BRIDGE THE GAP – interview
Interview with CHAD JENSEN, vocalist of BRIDGE THE GAP, a garage punk group from St. George, Utah
Introduce your band, and describe your latest release:
Bridge The Gap dropped our debut album Secret Kombinations last March on People of Punk Rock Records. We followed that up with a new single Revenant in October.
What’s the hardest part about being a band in this day and age?
Since we’re no longer in our 20s, scheduling is the toughest part of being in a band. All four of us in Bridge The Gap have families, jobs, and outside demands that can make scheduling a bit tricky. But BTG is a top priority for all of us, so we make it happen. You don’t find the time for what’s important; you make it.
When did you realise that your project had the potential to be much more than just a fun idea?
Honestly, it wasn’t until we got our initial mixes back from The Blasting Room that we realized this project was going to require us to come together as a band and push hard to support the record. Definitely a game-changer.
Tell us about your latest release, why should we check it out?
If you like fast, melodic punk rock heavily influenced by the ‘90s, you’ll dig Secret Kombinations.
How does a song typically come together for you?
It always starts with a riff. Each song is built around that starting point.
How would you describe your sound to an unfamiliar reader?
‘90s-era melodic punk rock. We call it skate-punk. Some people call it ‘Epi-Fat’ punk rock, hearkening back to the heyday of Epitaph Records and Fat Wreck Chords in the ‘90s.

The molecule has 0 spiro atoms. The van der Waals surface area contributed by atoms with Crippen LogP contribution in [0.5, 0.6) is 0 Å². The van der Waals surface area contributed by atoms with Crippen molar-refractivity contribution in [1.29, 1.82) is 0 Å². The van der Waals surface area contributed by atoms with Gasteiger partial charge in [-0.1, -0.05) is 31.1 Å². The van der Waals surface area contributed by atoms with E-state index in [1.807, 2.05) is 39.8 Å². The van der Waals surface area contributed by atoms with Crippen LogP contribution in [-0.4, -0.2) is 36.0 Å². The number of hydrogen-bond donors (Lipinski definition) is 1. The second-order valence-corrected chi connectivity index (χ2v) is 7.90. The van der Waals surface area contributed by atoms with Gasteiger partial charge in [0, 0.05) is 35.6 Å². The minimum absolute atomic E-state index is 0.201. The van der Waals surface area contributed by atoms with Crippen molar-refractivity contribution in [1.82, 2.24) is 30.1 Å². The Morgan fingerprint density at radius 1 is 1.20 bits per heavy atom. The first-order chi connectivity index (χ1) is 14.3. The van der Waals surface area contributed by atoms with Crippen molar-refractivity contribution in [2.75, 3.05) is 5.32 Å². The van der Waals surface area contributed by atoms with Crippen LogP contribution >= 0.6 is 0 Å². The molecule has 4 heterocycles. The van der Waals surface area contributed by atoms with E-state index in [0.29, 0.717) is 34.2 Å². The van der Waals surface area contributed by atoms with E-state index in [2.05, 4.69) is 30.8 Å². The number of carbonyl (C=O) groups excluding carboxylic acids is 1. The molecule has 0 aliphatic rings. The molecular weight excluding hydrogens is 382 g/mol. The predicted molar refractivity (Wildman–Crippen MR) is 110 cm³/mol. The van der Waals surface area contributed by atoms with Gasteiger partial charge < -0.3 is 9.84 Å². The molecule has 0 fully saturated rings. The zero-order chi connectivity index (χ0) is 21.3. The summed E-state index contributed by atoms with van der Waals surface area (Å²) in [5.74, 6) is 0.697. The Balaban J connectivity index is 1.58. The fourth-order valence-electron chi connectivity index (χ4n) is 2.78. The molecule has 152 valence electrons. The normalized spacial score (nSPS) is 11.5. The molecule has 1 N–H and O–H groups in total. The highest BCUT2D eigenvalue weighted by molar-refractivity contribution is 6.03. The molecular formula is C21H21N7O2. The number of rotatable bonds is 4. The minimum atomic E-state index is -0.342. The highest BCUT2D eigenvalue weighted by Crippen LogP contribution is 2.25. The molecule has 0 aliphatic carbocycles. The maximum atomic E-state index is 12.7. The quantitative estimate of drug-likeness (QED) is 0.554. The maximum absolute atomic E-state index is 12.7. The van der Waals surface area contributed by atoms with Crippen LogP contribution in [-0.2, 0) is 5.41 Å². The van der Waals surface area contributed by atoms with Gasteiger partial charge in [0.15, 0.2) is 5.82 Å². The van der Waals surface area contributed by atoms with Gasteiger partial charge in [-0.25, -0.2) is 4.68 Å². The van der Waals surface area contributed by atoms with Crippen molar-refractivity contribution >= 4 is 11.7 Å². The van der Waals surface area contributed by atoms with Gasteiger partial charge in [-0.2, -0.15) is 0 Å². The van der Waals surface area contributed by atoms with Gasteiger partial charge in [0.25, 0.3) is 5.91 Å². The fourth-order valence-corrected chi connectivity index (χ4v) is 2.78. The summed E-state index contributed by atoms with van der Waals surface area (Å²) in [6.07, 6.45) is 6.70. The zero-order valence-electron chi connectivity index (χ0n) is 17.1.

What do you want listeners to take away from listening to your band?
I don’t have any expectation of what a listener should take away from our music. Any good art is meant for interpretation by the listener/reader/viewer. Interpretation or nothing, when it comes to music.
Where would you really like to tour that you haven’t done so yet, and why?
We still haven’t been to Europe. The logistics have been difficult to manage but we’ll get there.
How would you say that the sound of your band has progressed over the years?
Honestly, the music we’re making today isn’t much different than what we were doing 25 years ago. However, it is more polished, and without coming off as sounding too pretentious, it’s more sophisticated.
How excited are you for 2024, and what can fans expect from you?
We’re stoked to drop some new music this year. Fans can at least expect that from Bridge The Gap, with more shows/touring.